Backstage with Ron Onesti: Dionne Warwick – 50 years of pure soul
“I Say A Little Prayer” was one of my defining songs of the ’60s. As the teenagers were getting into the acid rock of Jimi Hendrix and what I call the “Viet Nam” rock of The Animals and The Doors, I was still young enough where my musical exposure was limited to the popular variety TV shows of the day.
Who I saw on “The Ed Sullivan Show,” “Sonny & Cher,” “The Carol Burnett Show,” “The Smothers Brothers Show,” and – yes – even “The Lawrence Welk Show” was my MTV at the time.
Dionne Warwick always stood out as one of our favorites on those shows as her smooth, melodic way of singing was just as entertaining as her hits themselves.
I first worked with Dionne a few years ago when we were producing the shows at the Country Club Hills amphitheatre. It was a fabulous outdoor venue we helped to design and run for its first three years. She arrived at the venue in a very un-assuming way, in a pink sweat suit and sneakers. Very friendly to all, she was rarely without a lit cigarette in hand, something I thought was quite odd in light of the most valuable instrument she used that made her so popular.
There were several wide-eyed children at the show, guests of a few proud grandparents who wanted to share with them the music of their era. Dionne took particular notice of them and asked me to bring some of them backstage. The show began a few minutes late because of the interest she took in talking to the kids.
After the show, she took the time to talk with many of our behind-the-scenes people. She told me she wanted something that would be very special to her.
Of course, “anything” was my rapid response.
“I would love a cap from your police department,” she said.
After whispering in the chief’s ear, within minutes we presented her with an official Country Club Hills police baseball cap. She said, “I love my boys and girls in blue, real heroes, ya know!”
A few years later I was able to bring her to our Arcada Theatre in St. Charles. When she arrived, it was as if royalty had entered the building. Numerous adoring fans surrounded the theater starting the night before, in an effort to get a glimpse of this pop music legend.
We had some time to chat, and I really wanted to hear about her beginnings. After a few years on the gospel circuit, she began doing background vocals for The Drifters. That is where super-songwriter Burt Bacharach discovered her. He and his partner Hal David went on to write for her some of the best loved songs in American pop.
“I love Chicago, by the way,” she said. “Even though my father cooked for a living, he worked with the Chess Records in Chicago to promote gospel records. We had a lot of friends in Chicago.”
The show was nothing short of magical. She said hello to everybody on stage before she had put on her makeup. Her son, David, opened the concert. A combination of Luther Vandross and Stevie Wonder, he killed!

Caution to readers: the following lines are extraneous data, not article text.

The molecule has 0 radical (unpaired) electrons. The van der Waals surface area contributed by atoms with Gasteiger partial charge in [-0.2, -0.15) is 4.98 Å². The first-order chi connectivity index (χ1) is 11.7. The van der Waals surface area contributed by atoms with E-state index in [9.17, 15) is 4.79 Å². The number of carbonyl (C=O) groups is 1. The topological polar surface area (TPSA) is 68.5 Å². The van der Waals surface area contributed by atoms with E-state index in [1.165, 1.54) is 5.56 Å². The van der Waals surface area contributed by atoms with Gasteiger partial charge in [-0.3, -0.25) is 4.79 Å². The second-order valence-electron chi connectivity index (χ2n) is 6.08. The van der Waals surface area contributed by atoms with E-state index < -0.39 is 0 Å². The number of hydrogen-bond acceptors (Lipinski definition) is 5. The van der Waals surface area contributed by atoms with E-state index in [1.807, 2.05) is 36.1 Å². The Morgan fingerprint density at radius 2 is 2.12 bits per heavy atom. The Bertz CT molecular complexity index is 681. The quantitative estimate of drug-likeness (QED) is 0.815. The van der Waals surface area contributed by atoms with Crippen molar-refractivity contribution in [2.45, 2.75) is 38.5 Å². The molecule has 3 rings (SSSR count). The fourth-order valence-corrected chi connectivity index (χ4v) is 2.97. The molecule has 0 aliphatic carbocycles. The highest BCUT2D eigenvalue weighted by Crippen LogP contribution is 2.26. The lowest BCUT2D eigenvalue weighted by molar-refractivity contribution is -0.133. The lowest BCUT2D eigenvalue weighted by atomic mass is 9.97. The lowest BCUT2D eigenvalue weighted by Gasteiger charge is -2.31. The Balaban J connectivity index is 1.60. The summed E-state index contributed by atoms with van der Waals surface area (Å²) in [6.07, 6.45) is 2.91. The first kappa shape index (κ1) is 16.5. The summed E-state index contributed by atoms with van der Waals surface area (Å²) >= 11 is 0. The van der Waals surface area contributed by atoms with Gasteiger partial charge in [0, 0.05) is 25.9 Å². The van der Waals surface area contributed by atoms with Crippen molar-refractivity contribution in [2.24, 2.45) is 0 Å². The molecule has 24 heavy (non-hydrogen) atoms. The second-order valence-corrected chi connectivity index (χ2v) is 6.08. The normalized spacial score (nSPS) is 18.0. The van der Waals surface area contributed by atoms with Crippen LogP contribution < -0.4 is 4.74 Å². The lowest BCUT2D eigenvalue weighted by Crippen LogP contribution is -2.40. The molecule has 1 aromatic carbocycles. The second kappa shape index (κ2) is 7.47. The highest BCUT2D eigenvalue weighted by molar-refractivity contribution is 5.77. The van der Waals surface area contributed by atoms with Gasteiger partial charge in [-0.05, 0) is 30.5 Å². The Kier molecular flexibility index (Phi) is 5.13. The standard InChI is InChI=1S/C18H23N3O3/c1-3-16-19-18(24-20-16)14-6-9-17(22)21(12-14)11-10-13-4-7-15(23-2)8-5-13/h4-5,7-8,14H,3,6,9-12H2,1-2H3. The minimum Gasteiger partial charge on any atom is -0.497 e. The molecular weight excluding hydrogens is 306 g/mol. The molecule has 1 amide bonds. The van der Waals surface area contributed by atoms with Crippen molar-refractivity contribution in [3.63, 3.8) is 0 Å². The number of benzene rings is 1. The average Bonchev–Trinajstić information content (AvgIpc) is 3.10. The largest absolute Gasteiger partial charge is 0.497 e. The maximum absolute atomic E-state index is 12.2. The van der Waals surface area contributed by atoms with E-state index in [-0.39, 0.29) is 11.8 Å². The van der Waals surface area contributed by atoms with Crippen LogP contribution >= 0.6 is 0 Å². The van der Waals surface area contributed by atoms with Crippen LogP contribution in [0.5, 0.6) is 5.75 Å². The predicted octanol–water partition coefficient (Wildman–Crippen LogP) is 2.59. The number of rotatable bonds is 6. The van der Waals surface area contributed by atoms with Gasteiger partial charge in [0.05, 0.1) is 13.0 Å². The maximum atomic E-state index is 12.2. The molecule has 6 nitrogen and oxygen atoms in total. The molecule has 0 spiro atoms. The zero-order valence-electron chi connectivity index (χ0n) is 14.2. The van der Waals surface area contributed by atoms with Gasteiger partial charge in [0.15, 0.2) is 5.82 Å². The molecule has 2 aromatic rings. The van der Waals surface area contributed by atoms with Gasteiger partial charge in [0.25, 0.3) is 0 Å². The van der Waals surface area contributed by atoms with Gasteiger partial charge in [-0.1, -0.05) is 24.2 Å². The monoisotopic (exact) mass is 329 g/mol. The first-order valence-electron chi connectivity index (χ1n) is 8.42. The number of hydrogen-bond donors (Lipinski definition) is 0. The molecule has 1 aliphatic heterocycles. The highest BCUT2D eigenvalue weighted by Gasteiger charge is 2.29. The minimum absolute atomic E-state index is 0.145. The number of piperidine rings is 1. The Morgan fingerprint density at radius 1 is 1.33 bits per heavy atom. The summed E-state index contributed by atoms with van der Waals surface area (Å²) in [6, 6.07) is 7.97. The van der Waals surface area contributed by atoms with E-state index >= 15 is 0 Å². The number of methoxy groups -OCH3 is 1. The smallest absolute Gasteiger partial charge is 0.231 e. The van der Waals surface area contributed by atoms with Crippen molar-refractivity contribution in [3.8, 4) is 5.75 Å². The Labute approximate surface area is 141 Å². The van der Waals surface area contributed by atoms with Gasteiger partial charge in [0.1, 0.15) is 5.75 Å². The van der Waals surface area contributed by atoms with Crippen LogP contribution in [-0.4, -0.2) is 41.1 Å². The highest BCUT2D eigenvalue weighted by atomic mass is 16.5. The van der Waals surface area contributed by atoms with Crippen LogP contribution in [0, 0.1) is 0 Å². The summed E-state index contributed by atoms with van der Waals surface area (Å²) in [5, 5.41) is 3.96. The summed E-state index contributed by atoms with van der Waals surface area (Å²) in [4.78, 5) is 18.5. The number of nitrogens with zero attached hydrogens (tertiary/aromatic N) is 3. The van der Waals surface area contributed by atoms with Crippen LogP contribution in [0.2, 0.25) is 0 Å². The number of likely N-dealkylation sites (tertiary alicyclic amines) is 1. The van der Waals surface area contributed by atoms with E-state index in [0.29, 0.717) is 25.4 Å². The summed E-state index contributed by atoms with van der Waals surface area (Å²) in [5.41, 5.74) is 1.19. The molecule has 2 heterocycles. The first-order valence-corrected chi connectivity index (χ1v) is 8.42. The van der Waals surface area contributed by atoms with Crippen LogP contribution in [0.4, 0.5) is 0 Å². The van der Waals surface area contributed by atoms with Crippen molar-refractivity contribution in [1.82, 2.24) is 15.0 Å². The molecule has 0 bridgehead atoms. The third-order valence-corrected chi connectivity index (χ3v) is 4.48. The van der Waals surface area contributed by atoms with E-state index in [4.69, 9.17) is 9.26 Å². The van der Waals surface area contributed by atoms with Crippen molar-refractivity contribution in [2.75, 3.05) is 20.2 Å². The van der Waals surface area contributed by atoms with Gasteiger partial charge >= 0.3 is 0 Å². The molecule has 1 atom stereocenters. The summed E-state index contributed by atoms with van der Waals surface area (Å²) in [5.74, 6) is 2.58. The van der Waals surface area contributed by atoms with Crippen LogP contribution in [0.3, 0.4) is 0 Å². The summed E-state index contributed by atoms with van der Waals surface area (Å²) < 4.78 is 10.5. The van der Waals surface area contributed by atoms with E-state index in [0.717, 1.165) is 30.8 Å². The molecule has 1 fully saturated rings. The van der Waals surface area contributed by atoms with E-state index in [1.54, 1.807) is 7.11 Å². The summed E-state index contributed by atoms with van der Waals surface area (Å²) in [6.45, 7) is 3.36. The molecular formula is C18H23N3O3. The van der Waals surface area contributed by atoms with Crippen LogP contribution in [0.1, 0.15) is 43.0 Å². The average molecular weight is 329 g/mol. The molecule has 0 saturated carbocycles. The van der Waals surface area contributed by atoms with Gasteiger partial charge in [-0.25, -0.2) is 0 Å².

Then, the queen entered the stage, dressed in a gown, welcomed by a five-minute standing ovation before she sang one note.
“Walk On By,” “Alfie,” “Do You Know The Way To San Jose,” “I’ll Never Fall In Love Again” – BAM! Hit after hit after hit.
After all, with 56 singles hitting the Billboard Hot 100, she ranks third with Madonna, just under Aretha as one of the most charted female vocalists of all time. When she did “That’s What Friends Are For,” the audience swayed in choreographed unison, turning perfect strangers into friends that night.
When the news about the untimely death of her cousin, pop star Whitney Houston hit the airwaves, I joined the world in shock. Of course, I was saddened by the loss of what this incredible talent had yet to give to the world. But then Dionne came to mind. As I watched her at the services, I saw the grief on her face. The sweet smile I had come to know was replaced with a look of sheer pain.
Recently, I called her son David to offer my condolences. As luck would have it, he happened to be at his mom’s house at the time, and handed the phone to her. “Mr. Chicago!” she answered. I spoke of how her friends here were thinking about her during that difficult time.
“It has been a horrible year,” she said. “We lost Hal (Bacharach’s songwriting partner), but he was 91. I just lost my nephew, he was 25. You know I lost my brother in a car accident when he was 21. Then Whitney. It is such a shame that they passed at such a young age. I find myself crying a lot lately. Singing is the only thing that breaks me out of it.”
Like she has done for us for so many years, perhaps we should all say a little prayer for her.
• Ron Onesti is president and CEO of Onesti Entertainment Corp. and the Arcada Theatre in St. Charles. He provides these personal recollections of events and people that he has encountered over the years. Send comments or celebrity questions to email@example.com.
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